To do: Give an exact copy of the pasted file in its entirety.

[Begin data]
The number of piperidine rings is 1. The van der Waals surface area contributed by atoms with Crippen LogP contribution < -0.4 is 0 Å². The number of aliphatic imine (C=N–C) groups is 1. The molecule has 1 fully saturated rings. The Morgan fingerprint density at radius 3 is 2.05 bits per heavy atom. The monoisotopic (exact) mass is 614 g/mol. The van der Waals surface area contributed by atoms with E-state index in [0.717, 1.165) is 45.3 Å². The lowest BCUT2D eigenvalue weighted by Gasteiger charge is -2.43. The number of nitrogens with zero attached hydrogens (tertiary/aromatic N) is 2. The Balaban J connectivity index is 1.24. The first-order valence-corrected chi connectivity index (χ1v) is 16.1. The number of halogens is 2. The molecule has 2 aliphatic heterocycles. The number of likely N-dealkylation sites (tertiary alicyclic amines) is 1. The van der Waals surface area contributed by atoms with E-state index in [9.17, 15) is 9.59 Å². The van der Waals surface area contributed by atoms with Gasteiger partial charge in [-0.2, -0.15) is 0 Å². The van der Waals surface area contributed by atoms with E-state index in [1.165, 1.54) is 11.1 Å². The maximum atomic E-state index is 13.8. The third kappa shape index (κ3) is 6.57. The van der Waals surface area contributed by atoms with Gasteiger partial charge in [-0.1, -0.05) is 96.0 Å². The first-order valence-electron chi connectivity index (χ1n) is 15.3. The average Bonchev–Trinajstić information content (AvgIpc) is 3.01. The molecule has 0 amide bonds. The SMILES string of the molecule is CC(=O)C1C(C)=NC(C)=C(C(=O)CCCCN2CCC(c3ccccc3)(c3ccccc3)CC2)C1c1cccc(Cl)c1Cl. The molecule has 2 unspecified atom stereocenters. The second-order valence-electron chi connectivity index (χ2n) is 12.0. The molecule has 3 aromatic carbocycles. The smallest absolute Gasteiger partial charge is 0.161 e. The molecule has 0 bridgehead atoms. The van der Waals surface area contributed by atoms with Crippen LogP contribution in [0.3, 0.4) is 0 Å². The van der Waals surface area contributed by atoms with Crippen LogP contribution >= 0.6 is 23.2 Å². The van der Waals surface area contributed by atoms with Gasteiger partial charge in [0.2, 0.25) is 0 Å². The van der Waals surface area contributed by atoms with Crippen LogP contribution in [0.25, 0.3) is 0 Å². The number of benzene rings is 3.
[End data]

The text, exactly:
The number of piperidine rings is 1. The van der Waals surface area contributed by atoms with Crippen LogP contribution < -0.4 is 0 Å². The number of aliphatic imine (C=N–C) groups is 1. The molecule has 1 fully saturated rings. The Morgan fingerprint density at radius 3 is 2.05 bits per heavy atom. The monoisotopic (exact) mass is 614 g/mol. The van der Waals surface area contributed by atoms with E-state index in [0.717, 1.165) is 45.3 Å². The lowest BCUT2D eigenvalue weighted by Gasteiger charge is -2.43. The number of nitrogens with zero attached hydrogens (tertiary/aromatic N) is 2. The Balaban J connectivity index is 1.24. The first-order valence-corrected chi connectivity index (χ1v) is 16.1. The number of halogens is 2. The molecule has 2 aliphatic heterocycles. The number of likely N-dealkylation sites (tertiary alicyclic amines) is 1. The van der Waals surface area contributed by atoms with E-state index in [9.17, 15) is 9.59 Å². The van der Waals surface area contributed by atoms with Gasteiger partial charge in [-0.2, -0.15) is 0 Å². The van der Waals surface area contributed by atoms with E-state index in [1.165, 1.54) is 11.1 Å². The maximum atomic E-state index is 13.8. The third kappa shape index (κ3) is 6.57. The van der Waals surface area contributed by atoms with Gasteiger partial charge in [-0.1, -0.05) is 96.0 Å². The first-order valence-electron chi connectivity index (χ1n) is 15.3. The average Bonchev–Trinajstić information content (AvgIpc) is 3.01. The molecule has 0 amide bonds. The SMILES string of the molecule is CC(=O)C1C(C)=NC(C)=C(C(=O)CCCCN2CCC(c3ccccc3)(c3ccccc3)CC2)C1c1cccc(Cl)c1Cl. The molecule has 2 unspecified atom stereocenters. The second-order valence-electron chi connectivity index (χ2n) is 12.0. The molecule has 3 aromatic carbocycles. The smallest absolute Gasteiger partial charge is 0.161 e. The molecule has 0 bridgehead atoms. The van der Waals surface area contributed by atoms with Crippen LogP contribution in [0.3, 0.4) is 0 Å². The van der Waals surface area contributed by atoms with Crippen LogP contribution >= 0.6 is 23.2 Å². The van der Waals surface area contributed by atoms with Gasteiger partial charge in [0.2, 0.25) is 0 Å². The van der Waals surface area contributed by atoms with Crippen LogP contribution in [0.25, 0.3) is 0 Å². The number of benzene rings is 3.